The woods are lovely

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Manoj Kumar Sarcar & Aruna Basu Sarcar

March 21 is World Forestry day. Geographically, this is the day when seasonal changes coincide with the Equinox. Forests, classified as commercial resources, need to be protected and preserved. It is the responsibility of every individual to ensure that trees are planted and forests are protected.

MARCH 21 , World Forestry Day, was thought of at the European Conference of Agriculture in 1971, in Spain. Consequently, it was, decided by the Food and Agriculture Organisation (FAO) that it will be celebrated in every country. Geographically this day is when seasonal changes which coincide with the Equinox, the date when day and night are equal. The day is also when spring ends and summer begins. Physiologically, in the plant kingdom, this day coincides with a period of gradual increase in photo-period and the onset of active growth period of plant tissues despite the relatively dry season.

Indian civilisation, at all social levels, has been impregnated with environmental consciousness can be traced back to Vedic period onwards. We in India do not look upon our forests as mere sinks for toxic emissions. Forests mean much more to us.- more as a community resource linked to society, the economy and culture.

While the rich talk about the ozone- layer. global warming and forests as sinks for carbon emissions, communities around forests worry only about their day to day struggle for basic commodities like water, firewood and a square meal. For a layman away from the forests the term conservation seems to be complicated.

After independence, forests, in addition to being classified as commercial resources, were a resource that could be preserved and protected. With the changes in society, forest administration started losing its effectiveness. Several rules and regulations were passed to overhaul forest policies, yet they were not so effective from the social point of view. The preservation and protection that people could required even today were has on their social beliefs and rituals. The natural pockets of vegetation maintained and preserved for centuries in the name of a village deity were usually looked after by the local communities. but seldom touched for any kind of produce. They are b own to house many rare species, and are called sacred groves.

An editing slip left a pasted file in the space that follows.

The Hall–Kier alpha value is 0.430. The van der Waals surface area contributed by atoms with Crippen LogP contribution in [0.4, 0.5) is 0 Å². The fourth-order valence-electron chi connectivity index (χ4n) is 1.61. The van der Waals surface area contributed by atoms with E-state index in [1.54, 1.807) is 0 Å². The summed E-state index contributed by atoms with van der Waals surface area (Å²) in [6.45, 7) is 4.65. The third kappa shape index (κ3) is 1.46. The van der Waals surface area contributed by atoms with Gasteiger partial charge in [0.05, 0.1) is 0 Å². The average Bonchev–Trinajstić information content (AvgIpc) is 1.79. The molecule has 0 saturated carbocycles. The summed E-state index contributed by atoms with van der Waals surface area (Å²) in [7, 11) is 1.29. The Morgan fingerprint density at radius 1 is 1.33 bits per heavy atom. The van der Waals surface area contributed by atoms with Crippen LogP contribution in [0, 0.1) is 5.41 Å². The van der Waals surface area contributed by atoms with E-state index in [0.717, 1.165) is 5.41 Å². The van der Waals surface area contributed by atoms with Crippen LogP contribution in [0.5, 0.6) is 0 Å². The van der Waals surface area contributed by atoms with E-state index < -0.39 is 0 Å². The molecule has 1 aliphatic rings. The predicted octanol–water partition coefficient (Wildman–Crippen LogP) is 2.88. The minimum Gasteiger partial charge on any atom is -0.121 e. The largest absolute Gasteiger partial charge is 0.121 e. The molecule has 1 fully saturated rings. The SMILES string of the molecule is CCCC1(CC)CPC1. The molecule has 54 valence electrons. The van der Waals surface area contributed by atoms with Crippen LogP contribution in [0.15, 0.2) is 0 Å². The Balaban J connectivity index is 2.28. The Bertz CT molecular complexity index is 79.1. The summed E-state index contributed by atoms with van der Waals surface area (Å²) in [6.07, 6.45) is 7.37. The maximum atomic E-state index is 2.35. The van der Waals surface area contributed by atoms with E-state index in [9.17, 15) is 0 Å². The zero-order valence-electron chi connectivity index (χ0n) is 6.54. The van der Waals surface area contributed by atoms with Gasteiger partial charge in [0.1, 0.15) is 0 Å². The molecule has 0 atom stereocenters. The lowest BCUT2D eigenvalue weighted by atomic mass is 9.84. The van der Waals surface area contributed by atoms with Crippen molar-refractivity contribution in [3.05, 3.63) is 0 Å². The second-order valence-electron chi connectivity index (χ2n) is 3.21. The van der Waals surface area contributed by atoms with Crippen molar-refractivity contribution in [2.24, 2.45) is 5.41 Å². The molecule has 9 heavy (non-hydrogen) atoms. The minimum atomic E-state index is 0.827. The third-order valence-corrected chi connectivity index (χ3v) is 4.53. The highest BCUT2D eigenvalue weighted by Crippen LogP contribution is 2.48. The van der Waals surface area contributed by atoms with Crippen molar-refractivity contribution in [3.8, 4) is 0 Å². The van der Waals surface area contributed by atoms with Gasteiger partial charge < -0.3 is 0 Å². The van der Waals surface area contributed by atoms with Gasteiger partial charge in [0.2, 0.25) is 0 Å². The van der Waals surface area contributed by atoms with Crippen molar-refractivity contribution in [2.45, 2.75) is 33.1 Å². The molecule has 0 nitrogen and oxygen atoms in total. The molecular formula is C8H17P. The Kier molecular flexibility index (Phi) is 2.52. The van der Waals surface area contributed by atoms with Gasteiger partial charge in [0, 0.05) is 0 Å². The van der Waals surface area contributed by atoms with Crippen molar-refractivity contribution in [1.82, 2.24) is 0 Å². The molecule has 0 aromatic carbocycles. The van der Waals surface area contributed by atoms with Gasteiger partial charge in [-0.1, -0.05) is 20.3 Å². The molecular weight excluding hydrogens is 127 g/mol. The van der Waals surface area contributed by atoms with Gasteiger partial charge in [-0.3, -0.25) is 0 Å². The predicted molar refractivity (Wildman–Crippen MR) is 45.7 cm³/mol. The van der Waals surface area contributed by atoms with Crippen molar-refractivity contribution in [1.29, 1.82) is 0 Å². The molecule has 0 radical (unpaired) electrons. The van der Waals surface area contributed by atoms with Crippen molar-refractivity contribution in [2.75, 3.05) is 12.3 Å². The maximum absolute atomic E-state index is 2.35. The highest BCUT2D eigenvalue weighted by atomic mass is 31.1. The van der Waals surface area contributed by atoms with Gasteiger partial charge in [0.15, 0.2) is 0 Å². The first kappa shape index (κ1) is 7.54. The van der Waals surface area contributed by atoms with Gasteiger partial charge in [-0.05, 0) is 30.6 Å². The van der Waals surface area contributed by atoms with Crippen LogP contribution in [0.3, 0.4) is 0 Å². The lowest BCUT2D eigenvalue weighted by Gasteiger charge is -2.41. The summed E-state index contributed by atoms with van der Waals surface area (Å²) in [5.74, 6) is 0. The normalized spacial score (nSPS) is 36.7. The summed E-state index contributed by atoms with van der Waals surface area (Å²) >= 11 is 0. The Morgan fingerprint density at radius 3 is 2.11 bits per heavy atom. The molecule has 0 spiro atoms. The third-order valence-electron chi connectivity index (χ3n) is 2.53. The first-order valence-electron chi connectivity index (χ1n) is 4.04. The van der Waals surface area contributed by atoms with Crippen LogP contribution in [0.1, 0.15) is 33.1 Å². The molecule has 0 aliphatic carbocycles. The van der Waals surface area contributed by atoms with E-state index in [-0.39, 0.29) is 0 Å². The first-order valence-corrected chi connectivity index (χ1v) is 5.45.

Forest management requires the cooperation of the people. Despite several attempts to preserve our biodiversity by declaring forests as protected ones, is there an example like the sacred groves maintained for several years by the local people without any incentive, or directions from any agencies?

The rapid depletion of forests is attributed to the rapid population growth, But there are policies, especially the National Forest Policy: 1952, which recommends tree planting. Though such schemes are successful, people’s participation in the preservation and protection of natural forests was not stressed.

In 1981, the idea was thought of in Tamil Nadu implemented as a part of joint forest management. The concept is around the protection of forests with a mutual understanding between the forest department and the people living near these areas.

A further step was taken up with a policy of people’s participation in forest management, implemented in ‘Arabari’ in west Bengal. About 20 states have launched the scheme.

The concept of pure air, pollution checks, acid rain does not bother the common man. Unless the individual is assured of logical returns, he will not be motivated to grow trees. It is here that the idea of tree crops comes in. The generous growth of Mesquite (Prosopis juliflora) trees in the dry parts of southern India has fulfilled the house-hold demands of the poorest of the poor. In fact the wood cut from the forests is sold towards ensuring their daily income for the family.

Under the joint forest management scheme, the States have the liberalized the system of forest produce by providing free collection and sale of such produces. The 1988 National Forest Policy, emphasises improving the production and marketing of forest produce. If appropriate measures are initiated for this purpose the economic returns will be good.

According to a survey done by the Ministry of Environments and Forests, over 8,000 plant species are used as medicinal plants. The estimated market value of allopathic medicines derived from plants used in traditional remedies is over $43 billion annually. When an individual realises the necessity of planting and protecting trees he/she will require no further motivation.

Courtesy: The Hindu (SATURDAY, MARCH 20, 1999)

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Manoj Kumar Sarcar & Aruna Basu Sarcar. The woods are lovely. The Hindu (SATURDAY, MARCH 20, 1999). Via:


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